tablets, dating to the 14th century B.C., contain numerous references to a people whose name is Habiru (or alternatively Hapiru or Apiru) in the Akkadian
language. The obvious phonetic similarity to "Hebrew" suggested to early scholars that the Habiru of the Amarna tablets and the Hebrews were the same people.

However, subsequent archaeological findings as described by Niels Lemche, professor of Old Testament studies at the University of Copenhagen, in his book Prelude to Israel's Past, indicated widespread use of this term throughout the near east over many centuries during the mid-second millennium B.C. The context of this usage makes clear that 'Habiru' "should not be understood as an ethnic group, but as some kind of social segment." There is no reference to the religious beliefs of the Habiru. The totality of ancient documents discovered, reviewed in detail by Lemche, suggests 'Habiru' is best translated, depending on the context, as 'bandit,' 'outlaw,' 'highwayman,' 'refugee,' 'fugitive,' or 'immigrant,' without any suggestion of ethnicity.[5] Thus, despite the phonetic similarity, the Habiru of the Amarna tablets are not the Hebrews of ancient Israel.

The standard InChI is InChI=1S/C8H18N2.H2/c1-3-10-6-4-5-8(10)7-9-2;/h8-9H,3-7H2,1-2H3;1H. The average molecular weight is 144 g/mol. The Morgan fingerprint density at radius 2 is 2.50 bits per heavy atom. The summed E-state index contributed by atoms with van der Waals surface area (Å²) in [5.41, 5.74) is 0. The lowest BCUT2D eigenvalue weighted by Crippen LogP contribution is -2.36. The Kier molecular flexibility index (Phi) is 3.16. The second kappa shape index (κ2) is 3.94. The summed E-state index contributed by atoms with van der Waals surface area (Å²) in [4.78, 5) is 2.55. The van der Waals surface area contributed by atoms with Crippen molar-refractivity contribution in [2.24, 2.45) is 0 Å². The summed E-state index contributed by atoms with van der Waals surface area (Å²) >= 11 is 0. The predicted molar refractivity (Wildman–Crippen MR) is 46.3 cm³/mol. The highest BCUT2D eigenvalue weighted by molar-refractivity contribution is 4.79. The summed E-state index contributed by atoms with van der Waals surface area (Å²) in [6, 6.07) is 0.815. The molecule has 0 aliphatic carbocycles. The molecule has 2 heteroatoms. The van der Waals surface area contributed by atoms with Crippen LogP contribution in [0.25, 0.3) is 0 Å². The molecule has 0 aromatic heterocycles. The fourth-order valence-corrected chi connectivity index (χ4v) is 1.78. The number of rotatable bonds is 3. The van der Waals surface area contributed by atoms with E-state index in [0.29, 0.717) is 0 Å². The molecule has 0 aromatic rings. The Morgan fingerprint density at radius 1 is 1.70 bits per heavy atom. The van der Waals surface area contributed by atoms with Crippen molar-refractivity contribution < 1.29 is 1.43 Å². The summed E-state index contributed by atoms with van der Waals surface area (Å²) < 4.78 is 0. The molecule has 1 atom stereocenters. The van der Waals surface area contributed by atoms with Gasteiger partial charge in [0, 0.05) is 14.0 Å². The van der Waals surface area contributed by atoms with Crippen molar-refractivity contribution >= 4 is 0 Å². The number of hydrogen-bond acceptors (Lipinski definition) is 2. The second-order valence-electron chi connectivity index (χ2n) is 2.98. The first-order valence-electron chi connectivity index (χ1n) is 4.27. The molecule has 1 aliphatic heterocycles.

The earliest known non-Biblical reference to Israel is on the 27th line of inscription on a 7.5 foot high granite slab found in Thebes, Egypt, and dating to 1207 B.C.[6] This commemorative stone monument was commissioned by the son of Ramses II, Pharaoh Merneptah, to commemorate his military victories in Canaan, and is known as the Merneptah Stella. Israel is listed as one of eight "border enemies" vanquished by Egypt. The literal translation of the relevant line of Egyptian hieroglyphics is "Israel is stripped bare, wholly lacking seed."